One of the things I love about the Bible is how relevant it is to my 21st-century life! The Bible not only teaches us how to have a relationship with God but shares insights on our interpersonal relationships.
In 1 Thessalonians 4, the Apostle Paul speaks about love, our relationships with others, and what happens when we die. If there was a New Testament writer who understood love, it was Paul. He wrote an entire chapter on “love” to the Corinthian church.
- Love is more than an emotion.
- Love is a tangible expression that can be quantified.
- Love is more than words.
- Love is defined by action.
“By this all people will know that you are my disciples, if you have love for one another.” John 13:15
“Beloved, let us love one another, for love is from God, and whoever loves has been born of God and knows God.” 1 John 4:7
“This is my commandment, that you love one another as I have loved you.” John 15:12
Love is an identifying characteristic of Christians and the church. It’s also the one quality that God used to define himself as, “God is love,” 1 John 4:8. Whenever it is within your power to demonstrate love, do it!
Learning to love is a never-ending discipline. D.M. Martin
Paul shares three more disciplines to aid us in our interactions with others. The command is given in the present tense which means it is continuous, unending, on-going, to do without ceasing. The first two go hand in hand.
#1 Aspire to live quietly.
#2 Mind your own affairs.
To aspire to live quietly was not a command to be silent about your faith, nor to avoid building relationships with other people but to not cause problems with others.
When you pair this with “mind your own affairs,” the meaning becomes clearer; “stay out of others Kool-Aid.” Stay focused on working out your salvation and let others do the same. Don’t feel the need to teach people to live like you but teach the Word.
#3 Work with your hands.
This was a charge against laziness. He was not instructing people to give up their desk jobs and go find a manual labor job. If you’re physically capable, then use your hands constructively.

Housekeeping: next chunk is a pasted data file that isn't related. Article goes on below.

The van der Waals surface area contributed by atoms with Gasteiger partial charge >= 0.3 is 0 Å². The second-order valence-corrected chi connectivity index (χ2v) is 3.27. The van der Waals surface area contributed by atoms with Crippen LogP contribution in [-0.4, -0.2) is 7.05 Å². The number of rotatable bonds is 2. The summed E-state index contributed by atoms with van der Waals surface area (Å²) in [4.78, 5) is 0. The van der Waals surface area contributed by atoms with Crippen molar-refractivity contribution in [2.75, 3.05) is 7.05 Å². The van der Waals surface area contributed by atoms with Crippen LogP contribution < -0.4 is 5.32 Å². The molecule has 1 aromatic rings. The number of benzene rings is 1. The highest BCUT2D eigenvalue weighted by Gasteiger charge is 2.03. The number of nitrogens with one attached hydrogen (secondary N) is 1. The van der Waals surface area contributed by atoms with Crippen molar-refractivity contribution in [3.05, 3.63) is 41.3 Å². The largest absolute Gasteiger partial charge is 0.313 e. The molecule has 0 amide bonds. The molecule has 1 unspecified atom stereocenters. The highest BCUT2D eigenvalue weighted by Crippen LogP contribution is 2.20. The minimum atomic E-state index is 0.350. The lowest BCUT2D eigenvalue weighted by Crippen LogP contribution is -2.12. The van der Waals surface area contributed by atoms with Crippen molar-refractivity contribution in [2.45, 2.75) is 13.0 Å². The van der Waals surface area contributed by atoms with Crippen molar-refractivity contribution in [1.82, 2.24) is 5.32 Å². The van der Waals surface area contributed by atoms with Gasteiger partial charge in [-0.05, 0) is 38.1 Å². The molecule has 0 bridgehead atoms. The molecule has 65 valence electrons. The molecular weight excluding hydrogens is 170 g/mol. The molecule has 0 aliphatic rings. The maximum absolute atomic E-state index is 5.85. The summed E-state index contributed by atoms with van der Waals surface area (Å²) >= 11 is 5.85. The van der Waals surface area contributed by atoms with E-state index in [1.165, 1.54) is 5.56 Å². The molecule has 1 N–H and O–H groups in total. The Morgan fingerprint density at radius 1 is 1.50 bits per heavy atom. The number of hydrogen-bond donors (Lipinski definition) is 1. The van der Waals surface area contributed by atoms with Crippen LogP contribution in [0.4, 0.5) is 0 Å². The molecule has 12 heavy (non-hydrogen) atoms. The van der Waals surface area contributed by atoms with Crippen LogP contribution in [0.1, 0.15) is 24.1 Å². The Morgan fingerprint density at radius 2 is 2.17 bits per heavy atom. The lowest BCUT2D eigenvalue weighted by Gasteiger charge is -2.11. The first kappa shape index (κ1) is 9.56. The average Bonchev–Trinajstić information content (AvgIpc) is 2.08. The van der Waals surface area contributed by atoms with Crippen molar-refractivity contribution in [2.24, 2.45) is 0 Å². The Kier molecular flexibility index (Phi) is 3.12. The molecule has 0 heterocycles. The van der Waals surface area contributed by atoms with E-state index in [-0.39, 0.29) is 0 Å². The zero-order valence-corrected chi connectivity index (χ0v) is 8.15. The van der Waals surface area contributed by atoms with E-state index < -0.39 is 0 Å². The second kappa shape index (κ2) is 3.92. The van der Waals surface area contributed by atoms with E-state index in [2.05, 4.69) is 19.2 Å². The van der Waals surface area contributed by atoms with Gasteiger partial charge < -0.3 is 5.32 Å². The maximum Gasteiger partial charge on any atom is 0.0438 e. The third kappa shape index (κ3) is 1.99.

Laziness leaves a negative impression on those in the world. Paul is concerned with how the world perceives Christians and the church. We are God’s representatives.
Laziness also wastes time. Time is one of God’s greatest gifts to us next to salvation. No one on their death bed wishes they had more money or greater success. They often wish for more time.
In verse 13 Paul transitions the conversation and appears to respond to a specific question from the church about death. There are 3 points we can infer from Paul’s comments.
- Death is inevitable.
- The memory of the dead will continue beyond their life.
- Death is not the end.
Paul uses the euphemism of sleep to describe death, which was common in most Greek writings of the day. No inference should be made from this expression.
“Yes, we are of good courage, and we would rather be away from the body and at home with the Lord.” 2 Corinthians 5:8
Absent from our body means we are with the Lord. The moment you take your last breath on earth, as a Christian, you take your first breath in heaven. Just as sure as Jesus resurrected from the dead, so will those who place their faith in Him rise to new life.
Paul explains that the dead in Christ will rise first to meet Jesus as He descends from the clouds. This illustration contained a vivid imagery to the original audience.
During the time Paul wrote this letter, it was customary when a king or some royal dignitary approached the city for an envoy to go meet and greet them before the entered the city. Before Jesus touches down, we will be “raptured” up and meet Him in the clouds!
Paul concludes with a charge to “encourage one another with these words.” If a loved one has died but placed their faith in Jesus Christ, they are present with Christ and their bodies will be resurrected at the time Jesus returns.
As a Christian, we are called to love one another at every opportunity. Live quietly, mind our own affairs, and do not be lazy. You are Jesus’ ambassador.